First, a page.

Clear skies made for an enjoyable star night held by RASC London Centre members Bob Duff and Dave Clark in a London SoHo neighborhood backyard, Thursday, June 5th, 2014. Bob arranged the event, held in a neighbor’s backyard, following a potluck dinner inviting local neighborhood residents.
Dave arrived close to 8:00 p.m. and began setting up his Celestron Super C8 (20.3cm) Schmidt-Cassegrain. Bob set up his 20.3cm Dobsonian. There were 10 visitors left after the potluck dinner as some people had to leave and Dave and Bob began with showing them the First Quarter Moon in the still bright sky around 9:00 p.m.
Besides the Moon, visitors observed Mars and Saturn in both telescopes. Other objects viewed by visitors in Dave’s telescope included globular clusters M56 and M13 as well as the Ring Nebula (M57). Dave used 32mm Plossl and 10mm Radian eyepieces which would have given magnifications of around 63.5X and 203X, respectively, in his 2,032mm focal length Celestron Super C8 Schmidt-Cassegrain. For Saturn, Mars and the Moon he also used a 1.6X Barlow lens with the 10mm Radian (325X).
Bob showed visitors the Moon in his 20.3cm Dobsonian, using Meade MA25mm (49X), 7mm Nagler (174.3X) and LE 9mm Long Eye Relief (135.6X) eyepieces, as well as a 10.5mm Plossl eyepiece together with a 2X Meade 140 Barlow lens (232.4X). Seeing was generally very good at all these magnifications. Dave also let Bob try his 10mm Radian which produced and excellent image (122X) in the 20.3cm Dobsonian. Very good views of Mars (174.3X, 232.4X) and Saturn (232.4X, 174.3X) were also obtained in the 20.3cm Dobsonian.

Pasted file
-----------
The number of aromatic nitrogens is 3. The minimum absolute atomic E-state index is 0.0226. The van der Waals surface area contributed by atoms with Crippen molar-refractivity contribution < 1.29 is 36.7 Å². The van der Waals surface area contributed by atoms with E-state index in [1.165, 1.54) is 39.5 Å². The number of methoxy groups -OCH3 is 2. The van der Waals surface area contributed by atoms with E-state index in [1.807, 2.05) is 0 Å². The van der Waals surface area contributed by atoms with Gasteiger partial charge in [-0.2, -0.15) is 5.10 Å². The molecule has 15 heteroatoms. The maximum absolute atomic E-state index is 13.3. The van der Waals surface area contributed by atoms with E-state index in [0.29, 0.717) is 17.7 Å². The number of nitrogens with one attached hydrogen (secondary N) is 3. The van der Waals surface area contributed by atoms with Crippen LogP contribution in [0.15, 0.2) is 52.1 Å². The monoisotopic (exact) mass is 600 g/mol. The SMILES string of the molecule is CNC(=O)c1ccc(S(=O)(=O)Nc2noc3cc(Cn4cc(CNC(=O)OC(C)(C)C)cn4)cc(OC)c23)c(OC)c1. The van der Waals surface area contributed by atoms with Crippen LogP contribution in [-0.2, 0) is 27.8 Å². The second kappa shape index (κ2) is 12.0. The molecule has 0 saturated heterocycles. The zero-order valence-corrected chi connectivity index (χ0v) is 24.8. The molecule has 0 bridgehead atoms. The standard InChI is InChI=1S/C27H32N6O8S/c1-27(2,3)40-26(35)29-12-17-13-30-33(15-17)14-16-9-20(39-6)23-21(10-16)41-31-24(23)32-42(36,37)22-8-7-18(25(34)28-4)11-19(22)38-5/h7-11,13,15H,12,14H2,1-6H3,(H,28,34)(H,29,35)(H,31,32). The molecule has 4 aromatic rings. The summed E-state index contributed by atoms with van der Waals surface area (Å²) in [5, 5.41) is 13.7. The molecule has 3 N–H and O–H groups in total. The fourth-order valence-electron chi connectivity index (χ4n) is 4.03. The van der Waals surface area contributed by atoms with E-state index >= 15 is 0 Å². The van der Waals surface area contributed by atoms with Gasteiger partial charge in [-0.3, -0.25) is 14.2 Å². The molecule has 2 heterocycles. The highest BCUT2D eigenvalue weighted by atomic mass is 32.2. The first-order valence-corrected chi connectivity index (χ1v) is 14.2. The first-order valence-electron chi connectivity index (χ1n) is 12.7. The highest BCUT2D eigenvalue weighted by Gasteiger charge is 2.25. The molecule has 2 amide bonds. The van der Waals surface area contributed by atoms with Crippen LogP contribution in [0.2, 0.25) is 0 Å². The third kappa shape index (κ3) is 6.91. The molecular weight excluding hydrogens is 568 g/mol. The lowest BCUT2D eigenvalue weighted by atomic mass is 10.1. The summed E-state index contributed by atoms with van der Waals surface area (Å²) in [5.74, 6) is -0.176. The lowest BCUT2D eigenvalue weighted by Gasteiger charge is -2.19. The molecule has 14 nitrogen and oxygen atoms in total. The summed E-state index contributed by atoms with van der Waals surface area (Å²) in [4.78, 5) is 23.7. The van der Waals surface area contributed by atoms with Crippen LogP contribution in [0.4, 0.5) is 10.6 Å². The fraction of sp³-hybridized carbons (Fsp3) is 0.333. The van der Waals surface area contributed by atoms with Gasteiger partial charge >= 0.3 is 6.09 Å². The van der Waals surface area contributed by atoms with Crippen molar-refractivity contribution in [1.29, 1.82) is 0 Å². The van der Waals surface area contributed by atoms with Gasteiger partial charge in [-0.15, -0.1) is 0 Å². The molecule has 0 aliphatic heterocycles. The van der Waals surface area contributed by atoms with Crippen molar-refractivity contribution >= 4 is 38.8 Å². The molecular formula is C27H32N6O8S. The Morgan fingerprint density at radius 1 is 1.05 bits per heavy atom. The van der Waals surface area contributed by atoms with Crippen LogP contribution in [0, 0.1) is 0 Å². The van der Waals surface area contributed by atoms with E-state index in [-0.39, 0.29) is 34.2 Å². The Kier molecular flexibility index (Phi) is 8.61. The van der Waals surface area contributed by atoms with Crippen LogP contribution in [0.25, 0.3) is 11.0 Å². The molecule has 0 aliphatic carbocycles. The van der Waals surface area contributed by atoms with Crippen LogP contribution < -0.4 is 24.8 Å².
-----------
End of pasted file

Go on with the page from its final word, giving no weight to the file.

Dave called everybody’s attention to what appeared to be an Iridium flare, but which was in fact a very bright ISS pass (9:51—9:57 p.m.) 90 degrees overhead at 9:54 p.m., which Bob had looked up on the “Heavens Above, ISS—Visible Passes” Web site but forgotten to announce. Dave also circulated several small meteorites—including a lunar meteorite, an iron meteorite from the Barringer Meteorite Crater in Arizona and a carbonaceous meteorite fragment (in a glass sample tube) from the Tagish Lake meteorite fall—which he had brought from Western University’s Physics and Astronomy Department.
Observing ended with the very appreciative hosts and their guests thanking Bob and Dave for a very enjoyable and informative evening of astronomy under exceptionally clear skies in a backyard reasonably well sheltered from urban street lighting.